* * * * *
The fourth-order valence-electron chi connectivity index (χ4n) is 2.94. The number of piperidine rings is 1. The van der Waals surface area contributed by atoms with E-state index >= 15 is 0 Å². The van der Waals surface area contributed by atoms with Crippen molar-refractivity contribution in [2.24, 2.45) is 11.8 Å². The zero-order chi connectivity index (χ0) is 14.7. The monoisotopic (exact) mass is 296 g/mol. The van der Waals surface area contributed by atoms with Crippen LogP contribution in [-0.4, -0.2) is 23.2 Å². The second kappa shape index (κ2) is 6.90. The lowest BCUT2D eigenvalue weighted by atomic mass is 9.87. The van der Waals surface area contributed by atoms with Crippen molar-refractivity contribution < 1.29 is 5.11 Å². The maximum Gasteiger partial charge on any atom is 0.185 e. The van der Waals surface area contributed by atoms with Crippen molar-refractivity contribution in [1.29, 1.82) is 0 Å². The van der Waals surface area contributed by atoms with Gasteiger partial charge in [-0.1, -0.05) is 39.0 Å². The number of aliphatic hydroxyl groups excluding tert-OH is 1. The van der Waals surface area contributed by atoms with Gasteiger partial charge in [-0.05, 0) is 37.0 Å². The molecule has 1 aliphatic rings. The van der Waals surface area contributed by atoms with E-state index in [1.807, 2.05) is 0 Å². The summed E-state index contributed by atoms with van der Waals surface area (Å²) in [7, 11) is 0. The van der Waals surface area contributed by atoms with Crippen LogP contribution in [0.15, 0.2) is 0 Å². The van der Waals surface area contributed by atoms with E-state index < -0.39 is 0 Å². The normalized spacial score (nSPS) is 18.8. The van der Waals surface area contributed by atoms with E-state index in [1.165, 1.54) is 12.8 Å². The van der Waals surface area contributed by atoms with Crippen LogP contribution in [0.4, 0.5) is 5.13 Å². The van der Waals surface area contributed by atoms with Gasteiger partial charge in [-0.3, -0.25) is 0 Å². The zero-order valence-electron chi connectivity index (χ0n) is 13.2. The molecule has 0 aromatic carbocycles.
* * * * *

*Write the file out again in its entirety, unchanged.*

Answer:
The fourth-order valence-electron chi connectivity index (χ4n) is 2.94. The number of piperidine rings is 1. The van der Waals surface area contributed by atoms with E-state index >= 15 is 0 Å². The van der Waals surface area contributed by atoms with Crippen molar-refractivity contribution in [2.24, 2.45) is 11.8 Å². The zero-order chi connectivity index (χ0) is 14.7. The monoisotopic (exact) mass is 296 g/mol. The van der Waals surface area contributed by atoms with Crippen LogP contribution in [-0.4, -0.2) is 23.2 Å². The second kappa shape index (κ2) is 6.90. The lowest BCUT2D eigenvalue weighted by atomic mass is 9.87. The van der Waals surface area contributed by atoms with Crippen molar-refractivity contribution < 1.29 is 5.11 Å². The maximum Gasteiger partial charge on any atom is 0.185 e. The van der Waals surface area contributed by atoms with Crippen molar-refractivity contribution in [1.29, 1.82) is 0 Å². The van der Waals surface area contributed by atoms with Gasteiger partial charge in [-0.1, -0.05) is 39.0 Å². The number of aliphatic hydroxyl groups excluding tert-OH is 1. The van der Waals surface area contributed by atoms with Gasteiger partial charge in [-0.05, 0) is 37.0 Å². The molecule has 1 aliphatic rings. The van der Waals surface area contributed by atoms with E-state index in [1.807, 2.05) is 0 Å². The summed E-state index contributed by atoms with van der Waals surface area (Å²) in [7, 11) is 0. The van der Waals surface area contributed by atoms with Crippen LogP contribution in [0.15, 0.2) is 0 Å². The van der Waals surface area contributed by atoms with E-state index < -0.39 is 0 Å². The normalized spacial score (nSPS) is 18.8. The van der Waals surface area contributed by atoms with E-state index in [1.165, 1.54) is 12.8 Å². The van der Waals surface area contributed by atoms with Crippen LogP contribution in [0.4, 0.5) is 5.13 Å². The van der Waals surface area contributed by atoms with Gasteiger partial charge in [-0.3, -0.25) is 0 Å². The zero-order valence-electron chi connectivity index (χ0n) is 13.2. The molecule has 0 aromatic carbocycles.